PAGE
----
Hswimmer
Reply to  swimapologist
3 months ago

Yeah I get that, but she had a lot of potential especially in the big pool.

ArtVanDeLegh10
3 months ago

Unless I’m reading it incorrectly, it seems as though 10 of the 20 top recruits didn’t score at NCAAs individually. What does that tell you?

Random123
Reply to  ArtVanDeLegh10
3 months ago

typo on the write up? it says two…

Samuli Hirsi
Reply to  ArtVanDeLegh10
3 months ago

there is something wrong with coaches on the college level if the result is such a crap shoot with swimmer who really can swim or their previous coaches used wrong methods to get those times and in college it is just “hospice care” as swimmers are just too beat up to have anything more in the tank to take next step.

Taa
Reply to  ArtVanDeLegh10
3 months ago

Developing talent is more important than recruiting it? I’d be interest to see what the conversation rate is on the next 20 swimmers and then the next 20 swimmers etc.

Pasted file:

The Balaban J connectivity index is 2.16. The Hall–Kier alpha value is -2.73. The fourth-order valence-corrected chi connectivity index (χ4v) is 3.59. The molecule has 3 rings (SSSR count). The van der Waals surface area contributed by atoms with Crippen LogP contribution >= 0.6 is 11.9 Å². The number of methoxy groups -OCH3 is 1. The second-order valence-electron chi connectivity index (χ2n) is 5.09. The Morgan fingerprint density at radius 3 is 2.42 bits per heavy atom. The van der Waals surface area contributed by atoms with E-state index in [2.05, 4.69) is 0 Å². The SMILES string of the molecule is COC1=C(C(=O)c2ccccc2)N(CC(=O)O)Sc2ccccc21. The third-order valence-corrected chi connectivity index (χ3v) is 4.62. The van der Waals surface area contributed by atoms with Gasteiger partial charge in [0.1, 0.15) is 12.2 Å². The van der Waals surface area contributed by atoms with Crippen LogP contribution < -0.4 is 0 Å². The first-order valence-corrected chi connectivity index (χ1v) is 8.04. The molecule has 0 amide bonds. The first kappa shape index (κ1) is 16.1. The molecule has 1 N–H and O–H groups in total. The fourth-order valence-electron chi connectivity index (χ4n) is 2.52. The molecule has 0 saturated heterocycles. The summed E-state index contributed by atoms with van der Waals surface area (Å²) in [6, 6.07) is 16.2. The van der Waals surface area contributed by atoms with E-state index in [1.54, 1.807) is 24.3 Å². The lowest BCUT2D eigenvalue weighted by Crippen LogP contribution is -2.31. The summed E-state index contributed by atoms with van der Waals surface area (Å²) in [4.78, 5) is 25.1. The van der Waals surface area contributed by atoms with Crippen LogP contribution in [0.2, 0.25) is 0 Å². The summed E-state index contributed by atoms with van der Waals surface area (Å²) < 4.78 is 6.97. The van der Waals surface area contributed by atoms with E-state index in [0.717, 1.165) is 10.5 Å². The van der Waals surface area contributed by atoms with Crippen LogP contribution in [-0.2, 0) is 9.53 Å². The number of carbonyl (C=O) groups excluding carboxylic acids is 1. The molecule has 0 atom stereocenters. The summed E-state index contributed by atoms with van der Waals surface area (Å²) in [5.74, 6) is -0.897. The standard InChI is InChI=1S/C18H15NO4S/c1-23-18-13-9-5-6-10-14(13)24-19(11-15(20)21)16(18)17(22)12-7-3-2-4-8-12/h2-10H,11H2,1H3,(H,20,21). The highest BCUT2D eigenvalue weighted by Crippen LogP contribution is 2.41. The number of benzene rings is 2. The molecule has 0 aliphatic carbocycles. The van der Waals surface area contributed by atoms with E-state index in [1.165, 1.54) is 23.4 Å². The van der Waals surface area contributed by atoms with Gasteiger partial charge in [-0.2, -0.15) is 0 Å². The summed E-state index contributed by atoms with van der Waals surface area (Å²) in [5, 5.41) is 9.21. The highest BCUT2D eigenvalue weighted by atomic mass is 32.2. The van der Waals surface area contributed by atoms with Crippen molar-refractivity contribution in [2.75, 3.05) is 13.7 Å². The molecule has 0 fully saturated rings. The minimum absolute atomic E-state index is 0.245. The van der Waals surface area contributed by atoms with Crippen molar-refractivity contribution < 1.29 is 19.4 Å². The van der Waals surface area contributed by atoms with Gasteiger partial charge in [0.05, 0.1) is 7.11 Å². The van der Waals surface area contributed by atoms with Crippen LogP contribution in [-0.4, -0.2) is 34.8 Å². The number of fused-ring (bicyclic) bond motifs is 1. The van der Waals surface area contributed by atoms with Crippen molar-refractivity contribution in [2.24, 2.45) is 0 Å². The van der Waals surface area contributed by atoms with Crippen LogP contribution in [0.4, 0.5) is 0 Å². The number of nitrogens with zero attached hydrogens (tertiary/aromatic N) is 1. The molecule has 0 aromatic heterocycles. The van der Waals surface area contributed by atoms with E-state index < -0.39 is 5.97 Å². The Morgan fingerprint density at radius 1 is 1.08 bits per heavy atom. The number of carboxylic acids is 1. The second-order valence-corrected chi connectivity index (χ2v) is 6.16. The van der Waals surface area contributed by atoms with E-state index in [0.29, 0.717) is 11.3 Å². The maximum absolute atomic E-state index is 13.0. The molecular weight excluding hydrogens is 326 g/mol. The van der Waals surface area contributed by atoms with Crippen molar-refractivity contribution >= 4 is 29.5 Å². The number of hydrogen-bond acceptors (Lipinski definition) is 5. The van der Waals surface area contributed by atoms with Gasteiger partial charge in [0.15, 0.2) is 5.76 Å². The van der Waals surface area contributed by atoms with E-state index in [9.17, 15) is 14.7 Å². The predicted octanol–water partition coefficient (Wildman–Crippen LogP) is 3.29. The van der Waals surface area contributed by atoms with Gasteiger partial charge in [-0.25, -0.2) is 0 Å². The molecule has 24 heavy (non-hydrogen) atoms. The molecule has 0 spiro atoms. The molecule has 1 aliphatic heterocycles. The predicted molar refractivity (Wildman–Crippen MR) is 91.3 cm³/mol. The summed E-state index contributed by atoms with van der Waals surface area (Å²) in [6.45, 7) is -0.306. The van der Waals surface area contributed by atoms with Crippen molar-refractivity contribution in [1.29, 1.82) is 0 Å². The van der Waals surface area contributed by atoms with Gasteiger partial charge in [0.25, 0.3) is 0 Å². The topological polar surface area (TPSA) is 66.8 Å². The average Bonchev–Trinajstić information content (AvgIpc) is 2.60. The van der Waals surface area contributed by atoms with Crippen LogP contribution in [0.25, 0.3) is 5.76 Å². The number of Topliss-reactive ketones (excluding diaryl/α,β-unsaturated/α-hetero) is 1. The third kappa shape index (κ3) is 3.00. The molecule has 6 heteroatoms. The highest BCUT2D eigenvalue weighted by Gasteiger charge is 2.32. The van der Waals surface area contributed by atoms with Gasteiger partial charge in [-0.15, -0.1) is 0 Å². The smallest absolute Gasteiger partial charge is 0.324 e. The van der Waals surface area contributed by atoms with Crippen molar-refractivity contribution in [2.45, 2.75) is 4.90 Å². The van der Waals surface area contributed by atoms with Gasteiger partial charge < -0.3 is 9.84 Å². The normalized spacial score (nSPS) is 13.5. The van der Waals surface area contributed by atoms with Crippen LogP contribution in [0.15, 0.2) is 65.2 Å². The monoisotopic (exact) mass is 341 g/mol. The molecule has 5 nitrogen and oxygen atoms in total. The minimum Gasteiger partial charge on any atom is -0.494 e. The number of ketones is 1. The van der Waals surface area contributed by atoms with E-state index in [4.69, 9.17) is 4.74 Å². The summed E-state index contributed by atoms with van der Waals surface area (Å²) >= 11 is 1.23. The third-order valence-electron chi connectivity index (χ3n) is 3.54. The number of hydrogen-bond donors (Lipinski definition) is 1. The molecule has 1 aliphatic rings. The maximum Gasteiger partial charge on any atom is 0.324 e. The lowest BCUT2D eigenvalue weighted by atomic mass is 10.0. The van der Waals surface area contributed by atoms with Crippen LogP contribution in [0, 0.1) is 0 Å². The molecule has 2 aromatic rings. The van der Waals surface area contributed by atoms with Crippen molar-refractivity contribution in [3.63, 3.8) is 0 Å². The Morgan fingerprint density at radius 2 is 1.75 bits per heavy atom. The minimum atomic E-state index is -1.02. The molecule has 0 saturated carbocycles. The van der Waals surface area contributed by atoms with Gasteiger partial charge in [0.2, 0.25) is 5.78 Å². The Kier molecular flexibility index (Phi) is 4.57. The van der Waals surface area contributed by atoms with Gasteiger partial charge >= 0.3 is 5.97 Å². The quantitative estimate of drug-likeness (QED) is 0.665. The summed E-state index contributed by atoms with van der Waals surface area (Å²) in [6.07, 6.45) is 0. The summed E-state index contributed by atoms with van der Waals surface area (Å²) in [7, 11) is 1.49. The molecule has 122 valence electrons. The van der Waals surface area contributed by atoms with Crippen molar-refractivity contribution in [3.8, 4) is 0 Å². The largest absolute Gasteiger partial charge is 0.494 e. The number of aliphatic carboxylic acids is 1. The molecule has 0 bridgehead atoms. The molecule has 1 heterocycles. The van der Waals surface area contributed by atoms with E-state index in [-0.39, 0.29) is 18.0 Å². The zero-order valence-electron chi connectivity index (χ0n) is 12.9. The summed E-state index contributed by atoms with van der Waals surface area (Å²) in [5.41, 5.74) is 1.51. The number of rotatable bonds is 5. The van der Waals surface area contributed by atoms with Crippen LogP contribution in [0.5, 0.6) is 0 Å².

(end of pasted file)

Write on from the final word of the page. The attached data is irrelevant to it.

The other thing is coaches should focus more on identifying recruits that are underdeveloped as opposed to kids that have been doing double workouts for the last 5 years.

Swimmer2
Reply to  Taa
3 months ago

I would say that this is very true on the mens side and why Texas has been so successful. Eddie has been pulling in every guy over 6’2” who can swim fast enough to not get lapped in practice too often and turning them into very fast swimmers. Shebat and licon weren’t top tier recruits but they turned into huge scorers.

Benedict Arnold Schwarzenegger
Reply to  ArtVanDeLegh10
3 months ago

That it’s hard to score at the NCAA Championships?

Seriously. 10 of the top 20 high school juniors eventually scored individually at NCAAs. 25 of the other ~1500 Division I swimmers in the class scored individually. So which group do you think has better scoring odds when college coaches are recruiting? Would you rather buy a high-end stock or a lotto ticket?

About Jared Anderson

Jared Anderson

Jared Anderson swam for nearly twenty years. Then, Jared Anderson stopped swimming and started writing about swimming. He's not sick of swimming yet. Swimming might be sick of him, though. Jared was a YMCA and high school swimmer in northern Minnesota, and spent his college years swimming breaststroke and occasionally pretending …